Flor Tena, R.N., C.C.R.N.-K [Acute/Critical Care Knowledge Professional] manager of professional nursing practice and navigation program, Nicklaus Children’s Hospital comments, “For a long time, we’ve sought to enhance the transition of care from the NICU to the community and to the home.”
Tena adds that in her previous experience launching a telehealth program there wasn’t a designated person taking telehealth calls, it was only if individuals had time in their schedule. She adds that another barrier was that the program wasn’t free, and although she tried purchasing gift cards to help families enroll, it was a very complex and cumbersome process.
A unique telehealth program
As for the uniqueness of this program, Hernandez comments that “This is a nurse-led telehealth program, which makes it unique. Clinical nurses are well-trained to give education and anticipatory guidance to patients and also to guide them to their transition through to the community. A lot of what I end up doing is building a therapeutic relationship with the families, on the app, and on the outside. And once they're outside, I try to make sure that they know I'm their ‘anything and everything type of question’ girl. I want them to know that they can ask me anything they would have asked in the NICU and anything they would ask in the pediatrician’s office. And if I don't have the answer, I will make sure to get the answer to them. And if I have to make sure to transition them to a higher-level care, then I will make sure that they do that in the adequate form, keeping them out of the ER.”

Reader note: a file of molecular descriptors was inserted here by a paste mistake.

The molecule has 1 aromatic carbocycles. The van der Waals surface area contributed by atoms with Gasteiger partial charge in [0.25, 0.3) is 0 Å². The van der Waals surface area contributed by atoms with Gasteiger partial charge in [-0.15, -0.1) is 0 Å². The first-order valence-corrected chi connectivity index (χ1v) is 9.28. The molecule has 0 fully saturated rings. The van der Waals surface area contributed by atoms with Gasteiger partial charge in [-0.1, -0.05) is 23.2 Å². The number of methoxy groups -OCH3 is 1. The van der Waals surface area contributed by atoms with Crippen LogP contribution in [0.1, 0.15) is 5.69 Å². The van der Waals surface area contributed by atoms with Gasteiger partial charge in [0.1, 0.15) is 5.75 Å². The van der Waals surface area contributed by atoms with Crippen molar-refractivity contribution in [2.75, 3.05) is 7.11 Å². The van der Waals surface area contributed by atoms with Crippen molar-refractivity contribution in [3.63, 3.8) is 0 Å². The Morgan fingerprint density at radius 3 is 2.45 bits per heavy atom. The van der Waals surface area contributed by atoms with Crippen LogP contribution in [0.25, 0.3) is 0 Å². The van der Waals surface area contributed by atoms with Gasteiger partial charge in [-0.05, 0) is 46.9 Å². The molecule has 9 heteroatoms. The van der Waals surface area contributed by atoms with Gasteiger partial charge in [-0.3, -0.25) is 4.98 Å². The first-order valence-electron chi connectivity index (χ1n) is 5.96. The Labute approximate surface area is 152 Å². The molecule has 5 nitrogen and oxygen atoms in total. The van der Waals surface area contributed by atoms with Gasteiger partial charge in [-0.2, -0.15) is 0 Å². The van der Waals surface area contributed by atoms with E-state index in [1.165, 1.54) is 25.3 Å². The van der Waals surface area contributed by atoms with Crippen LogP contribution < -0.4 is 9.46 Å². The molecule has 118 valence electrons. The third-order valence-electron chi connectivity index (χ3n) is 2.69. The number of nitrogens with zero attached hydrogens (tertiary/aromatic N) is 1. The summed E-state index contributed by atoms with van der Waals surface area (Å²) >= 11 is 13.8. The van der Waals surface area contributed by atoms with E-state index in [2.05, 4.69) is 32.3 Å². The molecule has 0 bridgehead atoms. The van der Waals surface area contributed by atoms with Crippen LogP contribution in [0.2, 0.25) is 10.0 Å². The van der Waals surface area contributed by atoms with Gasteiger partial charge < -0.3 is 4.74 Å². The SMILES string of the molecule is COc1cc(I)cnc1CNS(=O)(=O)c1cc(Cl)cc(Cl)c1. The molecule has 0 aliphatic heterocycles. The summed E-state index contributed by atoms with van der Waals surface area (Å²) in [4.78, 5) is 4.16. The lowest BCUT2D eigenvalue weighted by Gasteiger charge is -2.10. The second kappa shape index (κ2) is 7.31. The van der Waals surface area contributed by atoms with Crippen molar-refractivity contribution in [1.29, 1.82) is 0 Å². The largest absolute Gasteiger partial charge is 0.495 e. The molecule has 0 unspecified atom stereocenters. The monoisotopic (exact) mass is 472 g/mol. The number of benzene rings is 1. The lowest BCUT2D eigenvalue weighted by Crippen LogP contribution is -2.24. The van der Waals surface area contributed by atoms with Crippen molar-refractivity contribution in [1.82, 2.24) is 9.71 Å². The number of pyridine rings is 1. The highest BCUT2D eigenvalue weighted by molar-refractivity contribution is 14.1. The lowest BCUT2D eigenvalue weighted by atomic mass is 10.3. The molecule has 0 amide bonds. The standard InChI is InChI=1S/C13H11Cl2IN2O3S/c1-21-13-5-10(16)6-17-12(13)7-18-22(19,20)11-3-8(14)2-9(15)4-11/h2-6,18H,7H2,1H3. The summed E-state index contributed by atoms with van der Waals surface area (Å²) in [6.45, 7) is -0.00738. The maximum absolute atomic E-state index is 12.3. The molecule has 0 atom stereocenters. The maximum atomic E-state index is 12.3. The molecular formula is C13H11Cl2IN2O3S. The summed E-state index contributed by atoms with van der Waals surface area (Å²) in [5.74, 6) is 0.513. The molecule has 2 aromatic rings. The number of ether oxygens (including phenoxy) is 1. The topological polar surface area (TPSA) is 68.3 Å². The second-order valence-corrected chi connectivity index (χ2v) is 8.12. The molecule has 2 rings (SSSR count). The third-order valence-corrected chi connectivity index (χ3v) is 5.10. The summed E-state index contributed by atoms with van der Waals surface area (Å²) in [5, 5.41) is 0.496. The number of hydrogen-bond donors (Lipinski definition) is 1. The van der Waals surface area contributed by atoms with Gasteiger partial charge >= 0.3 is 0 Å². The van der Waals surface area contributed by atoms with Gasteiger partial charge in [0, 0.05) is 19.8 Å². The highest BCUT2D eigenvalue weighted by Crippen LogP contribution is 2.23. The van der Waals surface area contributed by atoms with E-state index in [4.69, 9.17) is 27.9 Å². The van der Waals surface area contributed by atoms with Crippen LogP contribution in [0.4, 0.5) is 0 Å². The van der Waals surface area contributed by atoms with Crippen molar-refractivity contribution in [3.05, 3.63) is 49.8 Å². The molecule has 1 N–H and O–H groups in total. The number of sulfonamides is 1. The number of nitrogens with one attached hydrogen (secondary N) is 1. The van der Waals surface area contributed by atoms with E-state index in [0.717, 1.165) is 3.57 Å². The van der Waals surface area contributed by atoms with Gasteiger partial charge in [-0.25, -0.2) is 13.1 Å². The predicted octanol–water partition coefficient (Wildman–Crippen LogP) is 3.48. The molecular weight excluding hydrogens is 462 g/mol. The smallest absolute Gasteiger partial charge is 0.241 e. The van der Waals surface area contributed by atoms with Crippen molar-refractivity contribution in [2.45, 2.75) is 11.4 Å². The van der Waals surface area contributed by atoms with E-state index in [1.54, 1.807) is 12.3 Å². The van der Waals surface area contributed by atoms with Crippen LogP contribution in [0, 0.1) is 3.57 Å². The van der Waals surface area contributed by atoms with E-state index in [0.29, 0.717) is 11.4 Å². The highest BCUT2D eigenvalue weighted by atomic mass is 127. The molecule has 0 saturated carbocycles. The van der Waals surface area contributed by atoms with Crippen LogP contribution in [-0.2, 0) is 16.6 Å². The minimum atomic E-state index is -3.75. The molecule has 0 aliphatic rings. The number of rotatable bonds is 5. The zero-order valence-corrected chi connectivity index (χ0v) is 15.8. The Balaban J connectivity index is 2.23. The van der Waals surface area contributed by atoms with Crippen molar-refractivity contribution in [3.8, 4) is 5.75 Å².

Hernandez reiterates, “I think it's important that we have the future nurses of America understand and learn that there are more opportunities for them other than traditional beside nursing. There are so many different facets of nursing, and this is one of them.”
The team says that through the end of 2022, there were 643 infants and families enrolled in the Baby Steps program and have completed 655 visits. As for what’s next for the program, Matsuda says that “This was the first partnership between Nicklaus and the University of Miami on this type of program. Being able to show that we were able to successfully launch and continue the program is great. We have great preliminary data. But we want to rigorously evaluate the program using more research methods be able to say, ‘OK, this program does make a difference.’ Ultimately, we would like to expand and have a bigger grant.”
Altares Sarik concludes by saying that “We have been approached by multiple other hospitals and health systems who have started to learn about the program through our external dissemination and they are very interested in learning about the program, our workflow, and how to implement it. As an organization we are now focusing on how to share what we've learned, and opportunities to formalize this program.”